With just less than a month left in the General Assembly, the House of Representatives expects to pass its version of the state budget this week, paving the way for Senate action, legislators said at the Greater Owensboro Chamber of Commerce Legislative Forum Saturday morning at the Western Kentucky University-Owensboro campus.
State Rep. Tommy Thompson, a Philpot Democrat and House majority whip, said the governor’s budget was already lean when he presented it in January, and the House has focused on “trimming around the edges,” adding that there will be no new taxes. The House expects to vote on it Wednesday.
“Our top priority now is passing a budget,” Thompson said. “There’s not a lot of additional revenue we can find ... and there aren’t any new programs that can generate much money.
“We will probably have a few different spending priorities than the governor. We’ll try to put a little more money into some programs for the aging, but there’s not much money to move around.”
Thompson said most agencies will take about an 8.4 percent cut, although higher education is expected to take a 6.4 percent hit. Other House priorities include K-12 education, public protection and human services.
“A lot of other programs will be significantly reduced as we act judiciously and pass a balanced budget,” he said.
Thompson said road spending has been a “bright spot” for Daviess County, which includes about $90 million by work on U.S. 60, formally known as the bypass, and Southtown Boulevard.
“We’ve got some money in there to move around and widen (Kentucky) 54 and work on the roundabout at the (Kentucky) 81 and 56 intersection,” he said. “There will also be some work by Hillcrest Golf Course at the busy Old Hartford Road and Fairview Drive intersection.”
Thompson said state revenues are improving from a year ago, but Kentucky still has “a long way to go to catch up.”
“January’s revenues were about 10 percent higher than last January, but last year’s revenue just equaled what it was in 2008,” he said.”But at least it’s going in the right direction.”
State Sen. Joe Bowen, an Owensboro Republican, said he hopes Senate Bill 1, which he sponsored, will be heard in the House. The bill, which overwhelmingly passed in the Senate, would set a debt ceiling at 6 percent as it relates to general fund revenues.
“Included in the governor’s version of the budget is $450 (million) to $500 million in new debt and that puts our ratio of general fund supported debt at 6.4 percent,” he said. “You have to be careful about debt you incur, because it’s an inflexible entity. Once you’ve committed to it, you’re committed to it for at least 20 years.
“What a debt ceiling does is put programs over pork. This would allow us to fund services and programs that are important to us.”
State Rep. Jim Gooch, a Providence Democrat, said he was against wasteful spending but feels the state should still make good investments that can grow the economy.
A debt ceiling “sounds good so that (debt) doesn’t hamstring us, but not making good investments can hamstring us as well,” he said.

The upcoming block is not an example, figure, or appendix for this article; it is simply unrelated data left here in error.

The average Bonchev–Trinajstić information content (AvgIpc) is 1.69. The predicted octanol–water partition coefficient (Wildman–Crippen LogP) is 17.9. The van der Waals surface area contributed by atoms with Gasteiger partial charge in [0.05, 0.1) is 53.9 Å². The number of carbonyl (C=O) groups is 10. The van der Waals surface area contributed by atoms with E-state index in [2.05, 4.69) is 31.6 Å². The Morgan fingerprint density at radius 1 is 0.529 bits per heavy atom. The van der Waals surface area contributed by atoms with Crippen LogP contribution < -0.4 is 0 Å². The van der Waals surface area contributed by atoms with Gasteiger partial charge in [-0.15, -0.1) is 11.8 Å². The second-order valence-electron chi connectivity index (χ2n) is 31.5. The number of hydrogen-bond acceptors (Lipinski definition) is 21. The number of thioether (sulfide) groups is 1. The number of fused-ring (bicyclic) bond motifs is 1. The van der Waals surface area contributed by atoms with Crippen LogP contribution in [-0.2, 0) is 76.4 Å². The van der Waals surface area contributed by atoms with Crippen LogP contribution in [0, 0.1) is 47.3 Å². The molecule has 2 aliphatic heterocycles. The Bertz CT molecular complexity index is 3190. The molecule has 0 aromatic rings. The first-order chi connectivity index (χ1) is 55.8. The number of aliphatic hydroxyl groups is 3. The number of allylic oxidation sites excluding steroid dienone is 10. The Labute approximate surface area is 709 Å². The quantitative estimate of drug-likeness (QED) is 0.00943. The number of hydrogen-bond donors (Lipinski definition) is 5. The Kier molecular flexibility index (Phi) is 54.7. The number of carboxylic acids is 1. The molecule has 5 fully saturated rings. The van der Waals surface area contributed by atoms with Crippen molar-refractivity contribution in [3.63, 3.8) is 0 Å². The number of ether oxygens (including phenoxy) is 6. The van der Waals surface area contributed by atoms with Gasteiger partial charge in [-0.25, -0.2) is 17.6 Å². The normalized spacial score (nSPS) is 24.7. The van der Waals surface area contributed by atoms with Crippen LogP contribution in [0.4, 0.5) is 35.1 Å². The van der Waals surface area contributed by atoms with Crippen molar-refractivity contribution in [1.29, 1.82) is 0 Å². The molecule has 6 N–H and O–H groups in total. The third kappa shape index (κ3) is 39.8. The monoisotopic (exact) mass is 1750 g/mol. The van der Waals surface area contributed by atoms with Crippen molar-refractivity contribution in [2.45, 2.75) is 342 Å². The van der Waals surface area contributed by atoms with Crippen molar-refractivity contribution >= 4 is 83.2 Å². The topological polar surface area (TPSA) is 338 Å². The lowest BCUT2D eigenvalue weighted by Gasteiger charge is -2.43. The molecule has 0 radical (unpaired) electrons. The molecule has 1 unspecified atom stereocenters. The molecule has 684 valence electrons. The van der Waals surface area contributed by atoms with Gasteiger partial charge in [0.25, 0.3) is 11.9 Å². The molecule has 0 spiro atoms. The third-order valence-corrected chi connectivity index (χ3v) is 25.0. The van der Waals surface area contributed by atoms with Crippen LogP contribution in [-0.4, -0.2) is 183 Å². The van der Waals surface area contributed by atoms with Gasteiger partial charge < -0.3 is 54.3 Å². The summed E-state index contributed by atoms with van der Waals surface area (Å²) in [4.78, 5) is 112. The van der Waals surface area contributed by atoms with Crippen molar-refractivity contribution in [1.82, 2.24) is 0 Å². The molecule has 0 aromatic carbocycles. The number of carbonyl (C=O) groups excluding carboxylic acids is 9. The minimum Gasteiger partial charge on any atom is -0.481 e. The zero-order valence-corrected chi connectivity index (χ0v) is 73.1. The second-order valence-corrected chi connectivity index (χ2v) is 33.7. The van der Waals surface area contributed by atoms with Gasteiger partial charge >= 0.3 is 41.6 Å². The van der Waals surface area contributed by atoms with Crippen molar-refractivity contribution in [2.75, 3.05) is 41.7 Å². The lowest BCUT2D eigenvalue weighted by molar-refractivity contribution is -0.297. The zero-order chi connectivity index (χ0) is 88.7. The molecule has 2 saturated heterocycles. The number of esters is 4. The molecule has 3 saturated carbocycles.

Thompson said a House bill dealing with synthetic drugs such as K2 would be “more comprehensive” so that manufacturers couldn’t skirt the law by slightly altering the substance’s chemical content. Penalties would include property seizure and imposing heavier fines, among other things.
Gooch, however, wanted to be careful that honest store owners wouldn’t be unduly penalized for selling something they didn’t know was used for unintended purposes.
“I don’t have a problem with penalizing people selling stuff that they know is illegal,” he said. “But when I was growing up, people would buy glue and sniff it, so how can you go after a store owner for selling something that’s meant for one thing, but used for something different?”
Thompson said the House has a couple of bills in the works dealing with the pseudoephedrine issue, a major ingredient in methamphetamine production. The Senate passed a bill Friday that allows people to purchase 7.2 grams of the drug monthly without a prescription. The bill also set an annual limit of 24 grams that can be purchased after a prescription.
Thompson called the Senate’s bill a kind of compromise of the House bills.
Bowen said the Senate passed a couple of education bills that he felt were important, one that allows for a local option so that school districts can raise the high school graduation age to 18, if they so desire, and another that changes the age (by two months) for children entering kindergarten and first grade. Children must be 5 years old by Aug. 1 to enter kindergarten, and 6 by Aug. 1 to enter first grade. Currently, Oct. 1 is the cutoff.
Rep. Jim Glenn, an Owensboro Democrat, said he hopes KET will get increased funding because it’s the “only statewide media source,” adding that Louisville and Lexington newspapers only concentrate on certain areas of the state.
Glenn also said the state will have to decide what kind of spending model it’s going to use in a changing global economy. One theory gaining popularity is only spending what one “has in his pocket,” while the other is continuing what’s been happening “for 70 years, that is, if business doesn’t have enough money, government jumps in and tries to keep the economy running,” Glenn said.
“I’m not saying one or the other is right, but we’re running out of money,” he said.
The legislators also appeared at a forum at the Green River Area Development District on Saturday.